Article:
Rolling Stone on 1970s Airport Security

While conducting some research on Leon Russell I managed to come across a gem of a Rolling Stone article from February of 1972. In response to the destruction of four airliners in 1970 by Palestinian guerrillas, Richard Nixon implemented an anti-hijacking program which Rolling Stone panned as ineffective and setting “a dangerous precedent for future violations of two basic constitutional freedoms–freedom to travel and freedom from unreasonable search.”

The article details the “one-two-three model” of airport security that is nothing compared to today’s full body scanners. The process included behavioral profiling (a profile which wasn’t released because it would endanger national security) and magnetometers. A person was only suppose to be subject to search if they both matched the behavior profile (of a hijacker) and set off the metal detector, but Rolling Stone argued the process subjected those who “look freaky” (i.e. long haired hippie types) to unreasonable searches.

If the behavioral profiles were not enough to send those in the early-70s over the edge, Rolling Stone stated that the magnetometers were ripe for exploitation. If an agent wanted to search you all they had to do was sent the magnetometer to high sensitivity and it’d detect even the slightest degree of metal. One “long-haired” UPI reporter wearing a denim jacket, boots and a work T-shirt ended up subjected to a grilling by agents when his cameras set off the detectors. Not having a driver’s license on him (“I told them I don’t carry a wallet because I’m tired of giving it to muggers. My driver’s license expired two years ago and I don’t need it to get on the subway”) the reporter ended up showing the agents a press pass and told them, “Call my editor and I’ll write a piece about it in the morning.” Passengers technically had the right to refuse search, but according to one passenger, agents told him, “You don’t mind if I search you, huh? We do this for everyone.”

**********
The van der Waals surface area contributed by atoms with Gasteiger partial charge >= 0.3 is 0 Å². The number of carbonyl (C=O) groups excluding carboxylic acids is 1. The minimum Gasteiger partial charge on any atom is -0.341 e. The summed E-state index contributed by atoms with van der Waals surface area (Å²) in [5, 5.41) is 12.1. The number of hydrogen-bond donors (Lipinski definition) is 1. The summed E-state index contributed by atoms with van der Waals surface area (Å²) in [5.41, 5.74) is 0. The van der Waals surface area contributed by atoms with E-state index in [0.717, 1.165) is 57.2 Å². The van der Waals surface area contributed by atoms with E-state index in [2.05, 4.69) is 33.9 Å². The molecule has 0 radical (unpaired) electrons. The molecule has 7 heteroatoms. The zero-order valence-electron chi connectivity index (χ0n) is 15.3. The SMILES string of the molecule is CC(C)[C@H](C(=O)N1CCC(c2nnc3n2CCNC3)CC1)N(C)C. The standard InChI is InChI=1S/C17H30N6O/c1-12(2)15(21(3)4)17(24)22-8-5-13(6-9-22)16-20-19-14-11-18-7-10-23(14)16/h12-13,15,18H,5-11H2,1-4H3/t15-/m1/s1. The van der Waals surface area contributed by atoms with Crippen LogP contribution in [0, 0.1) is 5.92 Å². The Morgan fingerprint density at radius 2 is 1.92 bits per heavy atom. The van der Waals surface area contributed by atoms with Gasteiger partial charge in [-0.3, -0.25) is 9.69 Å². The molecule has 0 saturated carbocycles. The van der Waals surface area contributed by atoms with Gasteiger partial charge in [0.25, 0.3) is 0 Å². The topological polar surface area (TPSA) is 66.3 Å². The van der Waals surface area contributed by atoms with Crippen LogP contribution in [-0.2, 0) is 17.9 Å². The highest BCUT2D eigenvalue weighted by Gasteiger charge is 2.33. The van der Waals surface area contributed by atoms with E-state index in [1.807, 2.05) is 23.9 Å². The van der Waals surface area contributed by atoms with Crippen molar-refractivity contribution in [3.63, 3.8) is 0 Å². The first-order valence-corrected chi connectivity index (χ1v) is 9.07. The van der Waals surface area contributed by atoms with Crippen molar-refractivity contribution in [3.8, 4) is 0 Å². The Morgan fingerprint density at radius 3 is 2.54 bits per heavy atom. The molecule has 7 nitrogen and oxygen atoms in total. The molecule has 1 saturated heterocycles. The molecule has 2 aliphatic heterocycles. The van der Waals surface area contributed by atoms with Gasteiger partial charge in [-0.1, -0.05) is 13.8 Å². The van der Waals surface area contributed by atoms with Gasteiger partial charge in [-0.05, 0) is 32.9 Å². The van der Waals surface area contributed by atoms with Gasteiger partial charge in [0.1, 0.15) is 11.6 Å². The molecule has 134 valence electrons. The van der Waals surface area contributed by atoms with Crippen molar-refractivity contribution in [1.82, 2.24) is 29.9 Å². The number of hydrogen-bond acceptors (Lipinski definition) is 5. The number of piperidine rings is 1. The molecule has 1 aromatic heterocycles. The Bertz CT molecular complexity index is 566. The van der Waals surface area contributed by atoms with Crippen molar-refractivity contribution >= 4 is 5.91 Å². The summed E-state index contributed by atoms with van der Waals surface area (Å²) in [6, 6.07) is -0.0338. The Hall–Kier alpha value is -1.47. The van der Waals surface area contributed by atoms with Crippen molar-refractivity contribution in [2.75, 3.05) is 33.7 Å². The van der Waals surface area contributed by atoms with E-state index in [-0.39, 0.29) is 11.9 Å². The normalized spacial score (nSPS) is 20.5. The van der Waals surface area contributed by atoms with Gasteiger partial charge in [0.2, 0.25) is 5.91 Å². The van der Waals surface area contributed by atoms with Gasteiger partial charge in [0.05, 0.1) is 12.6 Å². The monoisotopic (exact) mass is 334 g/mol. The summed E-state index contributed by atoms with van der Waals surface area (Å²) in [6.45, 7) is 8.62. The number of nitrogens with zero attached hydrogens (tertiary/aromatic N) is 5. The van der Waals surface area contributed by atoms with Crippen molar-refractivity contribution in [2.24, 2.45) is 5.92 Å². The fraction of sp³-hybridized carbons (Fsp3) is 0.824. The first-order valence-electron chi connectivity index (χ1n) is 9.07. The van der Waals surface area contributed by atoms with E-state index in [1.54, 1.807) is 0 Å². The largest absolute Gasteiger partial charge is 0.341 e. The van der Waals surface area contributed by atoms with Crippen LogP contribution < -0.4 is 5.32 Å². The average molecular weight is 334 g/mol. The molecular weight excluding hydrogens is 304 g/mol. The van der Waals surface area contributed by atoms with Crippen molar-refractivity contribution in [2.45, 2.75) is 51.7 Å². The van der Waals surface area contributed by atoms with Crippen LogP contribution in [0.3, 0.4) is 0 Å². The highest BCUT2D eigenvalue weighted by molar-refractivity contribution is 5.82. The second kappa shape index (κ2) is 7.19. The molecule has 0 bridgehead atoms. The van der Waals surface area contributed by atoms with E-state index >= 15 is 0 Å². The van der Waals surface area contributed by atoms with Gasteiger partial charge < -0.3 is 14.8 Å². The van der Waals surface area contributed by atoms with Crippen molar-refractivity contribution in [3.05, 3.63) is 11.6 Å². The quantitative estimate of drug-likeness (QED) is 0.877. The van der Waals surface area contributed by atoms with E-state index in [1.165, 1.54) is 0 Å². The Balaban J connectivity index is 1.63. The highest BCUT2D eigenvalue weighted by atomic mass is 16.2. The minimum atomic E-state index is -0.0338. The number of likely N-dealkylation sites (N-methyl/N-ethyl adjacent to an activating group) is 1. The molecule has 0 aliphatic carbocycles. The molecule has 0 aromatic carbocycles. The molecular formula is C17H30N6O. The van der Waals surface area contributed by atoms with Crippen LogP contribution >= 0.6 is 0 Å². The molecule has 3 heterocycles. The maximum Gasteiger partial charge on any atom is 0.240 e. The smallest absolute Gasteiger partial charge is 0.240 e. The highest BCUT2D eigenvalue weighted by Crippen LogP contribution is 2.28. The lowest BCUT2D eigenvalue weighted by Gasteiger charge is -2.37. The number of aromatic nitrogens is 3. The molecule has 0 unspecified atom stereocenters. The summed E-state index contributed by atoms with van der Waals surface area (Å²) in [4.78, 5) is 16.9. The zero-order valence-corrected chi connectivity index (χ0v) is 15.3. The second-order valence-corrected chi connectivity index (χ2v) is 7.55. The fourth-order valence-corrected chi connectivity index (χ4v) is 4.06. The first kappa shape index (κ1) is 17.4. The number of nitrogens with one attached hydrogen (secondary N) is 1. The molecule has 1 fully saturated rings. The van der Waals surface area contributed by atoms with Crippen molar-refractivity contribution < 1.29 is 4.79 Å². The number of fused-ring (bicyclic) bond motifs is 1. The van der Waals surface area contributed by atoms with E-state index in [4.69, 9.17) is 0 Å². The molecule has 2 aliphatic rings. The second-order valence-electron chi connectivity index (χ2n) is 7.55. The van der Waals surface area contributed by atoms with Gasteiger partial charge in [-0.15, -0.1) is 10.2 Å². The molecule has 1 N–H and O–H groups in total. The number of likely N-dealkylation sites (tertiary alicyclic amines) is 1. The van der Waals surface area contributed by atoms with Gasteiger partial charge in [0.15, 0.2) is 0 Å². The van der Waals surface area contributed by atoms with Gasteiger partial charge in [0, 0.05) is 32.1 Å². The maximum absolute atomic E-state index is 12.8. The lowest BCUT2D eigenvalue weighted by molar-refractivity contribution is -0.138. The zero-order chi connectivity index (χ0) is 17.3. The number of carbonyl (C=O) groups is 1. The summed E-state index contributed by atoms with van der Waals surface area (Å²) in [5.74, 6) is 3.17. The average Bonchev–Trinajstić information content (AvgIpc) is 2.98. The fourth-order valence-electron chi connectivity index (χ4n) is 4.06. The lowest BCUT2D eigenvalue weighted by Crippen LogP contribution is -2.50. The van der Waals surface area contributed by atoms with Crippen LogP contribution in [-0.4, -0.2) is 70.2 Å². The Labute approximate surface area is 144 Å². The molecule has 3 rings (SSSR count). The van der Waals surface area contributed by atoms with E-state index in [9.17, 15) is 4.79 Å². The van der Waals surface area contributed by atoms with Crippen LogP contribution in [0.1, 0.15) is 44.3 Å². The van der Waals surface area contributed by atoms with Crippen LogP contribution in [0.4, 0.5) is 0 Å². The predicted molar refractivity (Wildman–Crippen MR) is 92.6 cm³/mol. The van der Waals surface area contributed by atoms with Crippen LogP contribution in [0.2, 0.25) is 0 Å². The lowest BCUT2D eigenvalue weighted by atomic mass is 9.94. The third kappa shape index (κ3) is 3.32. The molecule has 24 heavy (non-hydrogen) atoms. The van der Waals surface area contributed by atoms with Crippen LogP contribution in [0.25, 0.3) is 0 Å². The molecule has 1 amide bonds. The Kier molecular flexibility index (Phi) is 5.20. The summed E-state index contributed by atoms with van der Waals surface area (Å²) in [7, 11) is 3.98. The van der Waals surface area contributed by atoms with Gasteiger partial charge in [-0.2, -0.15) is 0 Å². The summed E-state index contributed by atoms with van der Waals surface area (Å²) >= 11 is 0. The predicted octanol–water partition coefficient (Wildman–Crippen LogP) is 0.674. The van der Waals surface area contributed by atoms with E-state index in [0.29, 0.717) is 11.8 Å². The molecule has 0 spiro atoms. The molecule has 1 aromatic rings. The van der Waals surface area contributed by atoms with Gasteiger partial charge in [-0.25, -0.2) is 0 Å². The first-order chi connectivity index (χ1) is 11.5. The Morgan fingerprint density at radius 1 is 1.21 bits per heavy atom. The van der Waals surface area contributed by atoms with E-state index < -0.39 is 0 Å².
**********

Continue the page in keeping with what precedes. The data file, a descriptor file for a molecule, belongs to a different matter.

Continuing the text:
After discussing the constitutional issues related to the searches the article turns to the practical issues. One former agent, who quit because “it was a menace not only to my own health but to anyone who rides in aircraft with marshals,” stated, “You wouldn’t believe some of the people riding around on airlines with guns.” Not only were agents poorly trained, but their effectiveness was, at best, “psychological deterrents” that cost 55 million and maybe prevented three hijackings.1 One passenger even tested the system and managed to get on a plane with a Mace bomb, a nine-inch hunting knife, a pair of huge shears, and quantities of acid and speed, among other items. The passenger was also drunk, sweating and nervous, arrived late, shouted at the ticket agent, and berated a flight attendant with questions about hijacking. When asked why he was able to fly, he was told he “passed the profile.”

In the end the program did little to improve airline security, but did increase the hazards of flying with drugs (538 arrests out of 1926 in 1971 were for drug-related issues). In response Rolling Stone offered some advice for flyers, the best of which stated if a passenger absolutely needed to carry drugs, they should carry it on their person as, “The law guards you against frisking more closely than against searching your luggage.”

The article ends with a quote by Jim Sutherland, an aide to Representative Claude Peppers of Florida, who said, “I never heard a passenger protest. Americans always talk about other people as being indolent or docile, but we’re the most docile people in the world. We’ll do whatever we’re told and we’ll get in line for anything.”

From: Freiberg, Peter. “Airport Intrigue: Fed Sleuths are Watching You.” Rolling Stone, February 3, 1972, 1, 12-14.

  1. There were 27 attempted hijackings in 1971, the first year of the program, the same as in 1970. Of the 27, 17 were successful in 1970 while only 14 succeeded in 1971. 

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